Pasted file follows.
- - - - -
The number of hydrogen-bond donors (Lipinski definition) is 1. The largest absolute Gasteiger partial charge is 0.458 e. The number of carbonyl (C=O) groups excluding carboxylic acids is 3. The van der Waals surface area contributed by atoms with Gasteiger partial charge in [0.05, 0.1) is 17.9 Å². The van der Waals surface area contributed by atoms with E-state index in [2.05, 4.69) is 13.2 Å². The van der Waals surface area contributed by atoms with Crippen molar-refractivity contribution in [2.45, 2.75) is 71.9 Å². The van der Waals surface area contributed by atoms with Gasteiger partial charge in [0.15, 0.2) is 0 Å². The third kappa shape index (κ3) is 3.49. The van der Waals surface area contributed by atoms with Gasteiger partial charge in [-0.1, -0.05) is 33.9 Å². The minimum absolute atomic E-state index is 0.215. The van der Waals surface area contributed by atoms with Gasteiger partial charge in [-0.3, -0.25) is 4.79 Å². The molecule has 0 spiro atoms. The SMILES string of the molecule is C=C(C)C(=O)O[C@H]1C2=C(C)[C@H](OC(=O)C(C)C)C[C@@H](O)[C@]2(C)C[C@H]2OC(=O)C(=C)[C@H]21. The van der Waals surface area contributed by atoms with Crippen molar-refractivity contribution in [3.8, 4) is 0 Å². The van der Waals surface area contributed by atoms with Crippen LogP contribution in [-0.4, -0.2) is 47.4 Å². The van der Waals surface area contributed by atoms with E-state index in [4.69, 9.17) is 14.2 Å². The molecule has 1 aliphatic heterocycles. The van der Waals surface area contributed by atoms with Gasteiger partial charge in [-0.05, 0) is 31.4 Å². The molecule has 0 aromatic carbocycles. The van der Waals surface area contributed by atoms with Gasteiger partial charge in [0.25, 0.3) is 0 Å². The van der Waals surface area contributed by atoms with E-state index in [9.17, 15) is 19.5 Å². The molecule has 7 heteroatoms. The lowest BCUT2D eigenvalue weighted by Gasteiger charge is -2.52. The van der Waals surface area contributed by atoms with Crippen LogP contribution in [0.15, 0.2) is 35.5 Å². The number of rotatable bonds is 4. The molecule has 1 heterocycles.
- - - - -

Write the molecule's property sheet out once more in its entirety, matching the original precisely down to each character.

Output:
The number of hydrogen-bond donors (Lipinski definition) is 1. The largest absolute Gasteiger partial charge is 0.458 e. The number of carbonyl (C=O) groups excluding carboxylic acids is 3. The van der Waals surface area contributed by atoms with Gasteiger partial charge in [0.05, 0.1) is 17.9 Å². The van der Waals surface area contributed by atoms with E-state index in [2.05, 4.69) is 13.2 Å². The van der Waals surface area contributed by atoms with Crippen molar-refractivity contribution in [2.45, 2.75) is 71.9 Å². The van der Waals surface area contributed by atoms with Gasteiger partial charge in [0.15, 0.2) is 0 Å². The third kappa shape index (κ3) is 3.49. The van der Waals surface area contributed by atoms with Gasteiger partial charge in [-0.1, -0.05) is 33.9 Å². The minimum absolute atomic E-state index is 0.215. The van der Waals surface area contributed by atoms with Gasteiger partial charge in [-0.3, -0.25) is 4.79 Å². The molecule has 0 spiro atoms. The SMILES string of the molecule is C=C(C)C(=O)O[C@H]1C2=C(C)[C@H](OC(=O)C(C)C)C[C@@H](O)[C@]2(C)C[C@H]2OC(=O)C(=C)[C@H]21. The van der Waals surface area contributed by atoms with Crippen molar-refractivity contribution in [3.8, 4) is 0 Å². The van der Waals surface area contributed by atoms with Crippen LogP contribution in [-0.4, -0.2) is 47.4 Å². The van der Waals surface area contributed by atoms with E-state index in [4.69, 9.17) is 14.2 Å². The molecule has 1 aliphatic heterocycles. The van der Waals surface area contributed by atoms with Gasteiger partial charge in [-0.05, 0) is 31.4 Å². The molecule has 0 aromatic carbocycles. The van der Waals surface area contributed by atoms with Gasteiger partial charge in [0.25, 0.3) is 0 Å². The van der Waals surface area contributed by atoms with E-state index in [9.17, 15) is 19.5 Å². The molecule has 7 heteroatoms. The lowest BCUT2D eigenvalue weighted by Gasteiger charge is -2.52. The van der Waals surface area contributed by atoms with Crippen LogP contribution in [0.15, 0.2) is 35.5 Å². The number of rotatable bonds is 4. The molecule has 1 heterocycles.